Team USA athletes celebrated the one-year countdown to the 2018 Olympic Winter Games by sharing the Olympic spirit, forging new friendships and giving back to the communities preparing to host the world in PyeongChang, South Korea. A number of notable U.S. athletes and 2018 hopefuls – including snowboarding halfpipe sensation Chloe Kim and the ice dancing duo of Maia and Alex Shibutani – visited the mountains of PyeongChang for test events and took time out of busy competition schedules to host clinics and build relationships with the people of South Korea as Team USA ambassadors.
Kim, the two-time Winter Youth Olympic Games gold medalist, represented Team USA as a U.S. Department of State Sports Envoy in Seoul on Feb. 8 and PyeongChang on Feb. 10. As a first generation Korean-American athlete, Kim expressed her excitement for the upcoming Games in Korea, where she always receives a warm welcome from friends and family.
“I loved the opportunity to meet so many amazing people in Korea – everyone was so welcoming and friendly,” said Kim. “They’re doing an incredible job preparing for the Olympics and I’m excited for the chance to come back and compete here next year.”
Kim spent time in the community engaging with locals and fellow athletes. She made new friends with members of the South Korean Olympic team during a visit to Korea’s National Olympic Training Center, and spoke to 300 high school students about her story and the power of the Olympic Movement at a model UN event as a special guest of the PyeongChang Olympic Organizing Committee. And she hosted a clinic for local youth snowboarders in the mountains of PyeongChang with hopes of inspiring the next generation of Olympians.
The Shibutanis also served as sports envoys while in Korea in February. The two-time world medalists spent two days participating in cultural exchanges and extending goodwill to help strengthen ties between Team USA and the people of Korea.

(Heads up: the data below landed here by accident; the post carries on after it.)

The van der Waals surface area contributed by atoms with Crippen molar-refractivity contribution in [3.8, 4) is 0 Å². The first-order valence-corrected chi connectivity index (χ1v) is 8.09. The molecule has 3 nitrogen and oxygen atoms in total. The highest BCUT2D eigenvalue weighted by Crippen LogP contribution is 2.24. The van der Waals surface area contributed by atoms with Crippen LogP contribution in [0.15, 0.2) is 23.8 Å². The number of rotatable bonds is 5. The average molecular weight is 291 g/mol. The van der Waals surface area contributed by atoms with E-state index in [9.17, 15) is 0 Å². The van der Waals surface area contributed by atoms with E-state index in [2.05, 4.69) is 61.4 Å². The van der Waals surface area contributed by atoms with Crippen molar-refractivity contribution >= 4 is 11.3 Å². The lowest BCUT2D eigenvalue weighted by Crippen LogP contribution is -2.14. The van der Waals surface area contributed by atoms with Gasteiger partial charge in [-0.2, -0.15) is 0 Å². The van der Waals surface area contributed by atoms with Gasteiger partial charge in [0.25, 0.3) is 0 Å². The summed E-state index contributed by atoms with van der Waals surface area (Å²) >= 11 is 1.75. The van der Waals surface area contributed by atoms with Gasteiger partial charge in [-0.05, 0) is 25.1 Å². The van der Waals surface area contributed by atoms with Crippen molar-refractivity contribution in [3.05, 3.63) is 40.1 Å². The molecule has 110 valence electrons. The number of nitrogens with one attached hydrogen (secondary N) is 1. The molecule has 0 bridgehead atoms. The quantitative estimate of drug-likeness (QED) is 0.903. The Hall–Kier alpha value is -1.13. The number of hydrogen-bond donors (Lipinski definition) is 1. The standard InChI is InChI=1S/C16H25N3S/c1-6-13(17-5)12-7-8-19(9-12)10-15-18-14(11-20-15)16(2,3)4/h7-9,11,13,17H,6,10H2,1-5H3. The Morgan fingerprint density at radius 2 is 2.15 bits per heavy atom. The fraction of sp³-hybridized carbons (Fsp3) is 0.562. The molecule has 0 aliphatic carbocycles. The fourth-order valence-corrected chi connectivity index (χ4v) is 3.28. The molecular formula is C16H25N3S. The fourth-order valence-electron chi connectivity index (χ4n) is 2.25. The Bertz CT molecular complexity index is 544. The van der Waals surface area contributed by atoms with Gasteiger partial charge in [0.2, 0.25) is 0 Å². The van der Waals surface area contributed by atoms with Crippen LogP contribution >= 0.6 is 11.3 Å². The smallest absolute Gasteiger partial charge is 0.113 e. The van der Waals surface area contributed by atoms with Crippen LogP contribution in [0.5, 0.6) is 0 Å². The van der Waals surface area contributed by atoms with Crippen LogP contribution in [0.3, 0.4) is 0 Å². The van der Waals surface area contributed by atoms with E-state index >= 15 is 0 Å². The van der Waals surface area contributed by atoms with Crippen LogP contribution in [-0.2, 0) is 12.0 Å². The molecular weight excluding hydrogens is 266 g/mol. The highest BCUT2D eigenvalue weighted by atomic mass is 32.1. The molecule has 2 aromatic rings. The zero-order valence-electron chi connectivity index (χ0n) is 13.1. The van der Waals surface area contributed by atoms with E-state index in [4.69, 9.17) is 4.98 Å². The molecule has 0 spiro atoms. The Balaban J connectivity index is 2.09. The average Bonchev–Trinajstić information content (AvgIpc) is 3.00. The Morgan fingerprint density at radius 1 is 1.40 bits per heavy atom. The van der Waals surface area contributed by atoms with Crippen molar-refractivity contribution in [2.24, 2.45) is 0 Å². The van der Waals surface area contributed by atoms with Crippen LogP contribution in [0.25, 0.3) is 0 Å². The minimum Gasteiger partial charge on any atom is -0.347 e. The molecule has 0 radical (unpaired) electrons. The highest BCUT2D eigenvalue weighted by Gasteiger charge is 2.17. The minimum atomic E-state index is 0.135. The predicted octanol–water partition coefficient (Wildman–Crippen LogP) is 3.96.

In the spirit of giving back and embracing Korean culture, they led an ice skating clinic for young Korean skaters at the Lotte World Department Store in Seoul, visited Seoul Arts School where they learned traditional Korean dance, learned to prepare Korean Buddhist food with renowned monk/chef Sun Jae, and participated in a forum hosted by the U.S. Embassy to discuss sportsmanship and youth empowerment with Korean high school and college students.
“It was an honor to represent our country as sports envoys,” said Alex Shibutani. “Everyone we met was very welcoming and it was exciting to learn more about Korean culture while sharing our experiences as athletes preparing for our second Olympic Games.”
Maia Shibutani continued: “There is so much positivity and excitement surrounding the upcoming year and we left Korea very inspired.”
Four-time Olympic speedskater KC Boutiette, three-time Olympic snowboarding medalist Kelly Clark, Olympic halfpipe skier Annalisa Drew, Olympic snowboarder Arielle Gold and Olympic slopestyle skiing silver medalist Devin Logan also contributed to Team USA’s goodwill efforts through community events in Korea. Boutiette hosted an on-ice clinic for more than 30 local youth skaters in Gangneung, where ice sports will be held during the 2018 Games. The ski and snowboard athletes shared their journeys to the Games and their enthusiasm for PyeongChang at an Embassy Youth Forum with university students in Seoul.
“It has been incredible to welcome Team USA athletes to Korea and watch them engage with the community while spreading the Olympic and Paralympic spirit,” said Chargé d’Affaires ad interim Marc Knapper of the U.S. Embassy in Seoul. “We’re looking forward to following their progress over the coming year, and then cheering them on when they return to Korea for the 2018 Games in PyeongChang."
Cultural exchanges and community outreach by Team USA athletes serve to share Team USA’s support and gratitude as PyeongChang organizers continue preparing to host the world at next year’s Olympic and Paralympic Winter Games.